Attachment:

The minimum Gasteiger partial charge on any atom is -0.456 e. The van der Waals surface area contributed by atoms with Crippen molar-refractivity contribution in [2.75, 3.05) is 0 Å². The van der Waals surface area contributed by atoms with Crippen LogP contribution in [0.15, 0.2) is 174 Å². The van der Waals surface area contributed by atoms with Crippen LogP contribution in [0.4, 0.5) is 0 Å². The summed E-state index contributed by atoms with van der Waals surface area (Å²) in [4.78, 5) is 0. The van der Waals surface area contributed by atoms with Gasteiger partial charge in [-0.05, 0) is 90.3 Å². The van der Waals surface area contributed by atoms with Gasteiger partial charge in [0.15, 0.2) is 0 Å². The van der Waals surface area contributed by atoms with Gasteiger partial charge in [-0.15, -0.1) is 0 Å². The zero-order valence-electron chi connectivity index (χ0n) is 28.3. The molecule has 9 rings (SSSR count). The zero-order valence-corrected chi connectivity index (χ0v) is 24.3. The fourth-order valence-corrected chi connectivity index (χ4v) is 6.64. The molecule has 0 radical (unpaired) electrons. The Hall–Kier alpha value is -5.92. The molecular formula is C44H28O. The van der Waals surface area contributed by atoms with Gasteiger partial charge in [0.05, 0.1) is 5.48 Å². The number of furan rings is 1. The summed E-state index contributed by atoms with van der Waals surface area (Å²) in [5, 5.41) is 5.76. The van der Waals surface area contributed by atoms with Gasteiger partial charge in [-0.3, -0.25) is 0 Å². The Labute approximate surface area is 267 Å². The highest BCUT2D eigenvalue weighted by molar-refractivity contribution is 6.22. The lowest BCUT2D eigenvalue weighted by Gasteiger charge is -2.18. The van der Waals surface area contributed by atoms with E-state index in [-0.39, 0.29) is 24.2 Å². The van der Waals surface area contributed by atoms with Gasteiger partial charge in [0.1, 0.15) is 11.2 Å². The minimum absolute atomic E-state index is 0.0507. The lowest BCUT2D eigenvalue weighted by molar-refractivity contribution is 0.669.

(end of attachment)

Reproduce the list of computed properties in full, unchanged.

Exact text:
The minimum Gasteiger partial charge on any atom is -0.456 e. The van der Waals surface area contributed by atoms with Crippen molar-refractivity contribution in [2.75, 3.05) is 0 Å². The van der Waals surface area contributed by atoms with Crippen LogP contribution in [0.15, 0.2) is 174 Å². The van der Waals surface area contributed by atoms with Crippen LogP contribution in [0.4, 0.5) is 0 Å². The summed E-state index contributed by atoms with van der Waals surface area (Å²) in [4.78, 5) is 0. The van der Waals surface area contributed by atoms with Gasteiger partial charge in [-0.05, 0) is 90.3 Å². The van der Waals surface area contributed by atoms with Gasteiger partial charge in [0.15, 0.2) is 0 Å². The van der Waals surface area contributed by atoms with Gasteiger partial charge in [-0.15, -0.1) is 0 Å². The zero-order valence-electron chi connectivity index (χ0n) is 28.3. The molecule has 9 rings (SSSR count). The zero-order valence-corrected chi connectivity index (χ0v) is 24.3. The fourth-order valence-corrected chi connectivity index (χ4v) is 6.64. The molecule has 0 radical (unpaired) electrons. The Hall–Kier alpha value is -5.92. The molecular formula is C44H28O. The van der Waals surface area contributed by atoms with Gasteiger partial charge in [0.05, 0.1) is 5.48 Å². The number of furan rings is 1. The summed E-state index contributed by atoms with van der Waals surface area (Å²) in [5, 5.41) is 5.76. The van der Waals surface area contributed by atoms with Gasteiger partial charge in [-0.3, -0.25) is 0 Å². The Labute approximate surface area is 267 Å². The highest BCUT2D eigenvalue weighted by molar-refractivity contribution is 6.22. The lowest BCUT2D eigenvalue weighted by Gasteiger charge is -2.18. The van der Waals surface area contributed by atoms with E-state index in [-0.39, 0.29) is 24.2 Å². The van der Waals surface area contributed by atoms with Gasteiger partial charge in [0.1, 0.15) is 11.2 Å². The minimum absolute atomic E-state index is 0.0507. The lowest BCUT2D eigenvalue weighted by molar-refractivity contribution is 0.669.